Tolstoy on Acts of Kindness

“As our self-interest diminishes, our anxieties disappear, and then comes quiet and firm joy, which always diffuses us with a good spiritual disposition and a clear conscience. Every good deed helps to kindle this feeling of joy within us.”

 Tolstoy

(from Gretchen Rubin’s “The Happiness Project, Moment of Happiness” on Tuesday. Visit Gretchen Rubin’s site, The Happiness Project, to sign up for a daily “Moment of Happiness” in your own e-mail inbox.)

Love and Gardening

A quote from Teachings on Love by Thich Nhat Hanh:

When we try to grow flowers, if the flowers do not grow well, we do not blame or argue with them. We blame ourselves for not taking care of them well. Our partner is a flower. If we take care of her well, she will grow beautifully. If we take care of her poorly, she will wither. To help a flower grow well, we must understand her nature. How much water does she need? How much sunshine? We look deeply into ourselves to see our true nature, and we look into the other person to see her nature.

Of course, my partner is a flower who can also care for himself well or poorly. In that sense, it might not make sense for me to take full responsibility for his growing well or withering. But because our lives are so intermingled, often it’s difficult to tell just where one’s influence ends and the other’s begins. In addition, my husband’s well-being is influenced by my own. If I don’t care for myself, eat well, get adequate sleep, my husband suffers as well as I do. It’s like when I wrote about how my husband and I view our individual goals as shared goals or family goals and work toward them accordingly. From this perspective, it seems like a fairly safe option to assume mutual responsibility for one another’s well-being.

It’s a good starting point, at least, loving one another as we love ourselves.

January is “Explore” Month!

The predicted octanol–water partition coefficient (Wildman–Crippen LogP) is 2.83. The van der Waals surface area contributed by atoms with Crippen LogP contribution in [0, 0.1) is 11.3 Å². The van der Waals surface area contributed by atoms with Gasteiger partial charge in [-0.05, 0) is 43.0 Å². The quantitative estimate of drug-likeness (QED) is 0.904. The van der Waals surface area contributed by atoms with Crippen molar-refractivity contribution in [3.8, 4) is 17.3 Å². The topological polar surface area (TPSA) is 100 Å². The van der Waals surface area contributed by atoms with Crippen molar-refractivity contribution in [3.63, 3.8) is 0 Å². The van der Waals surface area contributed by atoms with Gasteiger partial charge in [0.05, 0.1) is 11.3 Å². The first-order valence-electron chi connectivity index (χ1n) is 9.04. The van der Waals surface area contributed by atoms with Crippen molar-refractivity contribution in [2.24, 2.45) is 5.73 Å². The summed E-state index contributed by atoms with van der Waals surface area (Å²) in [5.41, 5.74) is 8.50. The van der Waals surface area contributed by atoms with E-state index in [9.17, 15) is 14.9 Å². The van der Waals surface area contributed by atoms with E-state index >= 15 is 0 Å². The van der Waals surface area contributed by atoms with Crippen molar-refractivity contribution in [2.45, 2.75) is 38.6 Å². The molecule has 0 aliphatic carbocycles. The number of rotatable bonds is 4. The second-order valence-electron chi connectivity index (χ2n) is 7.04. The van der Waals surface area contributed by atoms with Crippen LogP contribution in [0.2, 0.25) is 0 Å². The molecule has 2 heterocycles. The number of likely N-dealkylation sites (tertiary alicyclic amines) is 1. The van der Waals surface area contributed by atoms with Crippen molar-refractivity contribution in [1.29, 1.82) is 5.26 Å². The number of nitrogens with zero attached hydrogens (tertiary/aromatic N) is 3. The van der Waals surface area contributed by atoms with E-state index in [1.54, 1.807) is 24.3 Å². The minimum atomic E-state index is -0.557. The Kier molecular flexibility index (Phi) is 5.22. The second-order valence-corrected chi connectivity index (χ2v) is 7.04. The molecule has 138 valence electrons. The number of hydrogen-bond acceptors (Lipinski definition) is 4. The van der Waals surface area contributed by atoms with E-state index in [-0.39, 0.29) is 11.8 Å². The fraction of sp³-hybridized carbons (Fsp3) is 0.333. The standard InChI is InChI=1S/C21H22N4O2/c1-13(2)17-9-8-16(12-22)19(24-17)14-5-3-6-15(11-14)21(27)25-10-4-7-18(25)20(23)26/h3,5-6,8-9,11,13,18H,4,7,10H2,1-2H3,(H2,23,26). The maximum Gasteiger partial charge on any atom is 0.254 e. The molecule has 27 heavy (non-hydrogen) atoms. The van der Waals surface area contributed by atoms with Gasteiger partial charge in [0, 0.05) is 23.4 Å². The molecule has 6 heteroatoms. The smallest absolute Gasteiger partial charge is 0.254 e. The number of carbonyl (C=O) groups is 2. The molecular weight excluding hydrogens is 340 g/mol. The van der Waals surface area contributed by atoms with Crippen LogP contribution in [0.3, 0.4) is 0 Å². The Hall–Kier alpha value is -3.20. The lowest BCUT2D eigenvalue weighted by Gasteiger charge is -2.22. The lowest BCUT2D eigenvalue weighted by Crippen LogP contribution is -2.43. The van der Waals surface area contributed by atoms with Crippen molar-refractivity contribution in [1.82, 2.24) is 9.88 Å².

Skiing at Merrits

This is not the kind of skiing I'll be trying out. (Image via Wikipedia)

If I’m an Eeyore when it comes to fun, I’m something of a Piglet when it comes to trying new things. While it really is hard to be brave when you’re such a very small creature (I’m 5’2″ tall), I recognize that a lot of my fears are rather overblown. It’s about time that I try to face some of them.

In some people’s estimation, I’m fairly brave. I don’t hesitate to pull up stakes and relocate every few years. I’ll give birth at home any day of the week. But these things aren’t scary to me, so they don’t really require bravery. Some things that require bravery for me:

  • asking an employee at a store where the bathroom is
  • walking into a hospital (even if I’m not the patient)
  • sending food back in a restaurant
  • driving in the mountains in the wintertime
  • flying on planes
  • attending baby showers
  • planning my children’s birthday parties
  • dancing in front of other people
  • speaking in front of groups
  • visiting new religious congregations

See what I mean? A total Piglet.

So “Explore” month isn’t going to involve skydiving or ski jumps or eating undercooked eggs (at least I don’t think it will). But it will involve me pushing the boundaries of my comfort zone just a tad so I can see if I can expand the limits of what I find fun and what brings me joy.

With that in mind, here’s the plan:

January 2011 – Explore
Focus: Go out on a bit of a limb and try some things I haven’t done before.

-Go cross-country skiing. I’ve never been skiing, but I’m terrified of it. My friend shared a quote by Erma Bombeck with me the other day that captures my sentiments fairly well: “I do not participate in any sport with ambulances at the bottom of the hill.” I found another quote that fits well, too:

There are really only three things to learn in skiing:  how to put on your skis, how to slide downhill, and how to walk along the hospital corridor.  ~Lord Mancroft, A Chinaman in my Bath, 1974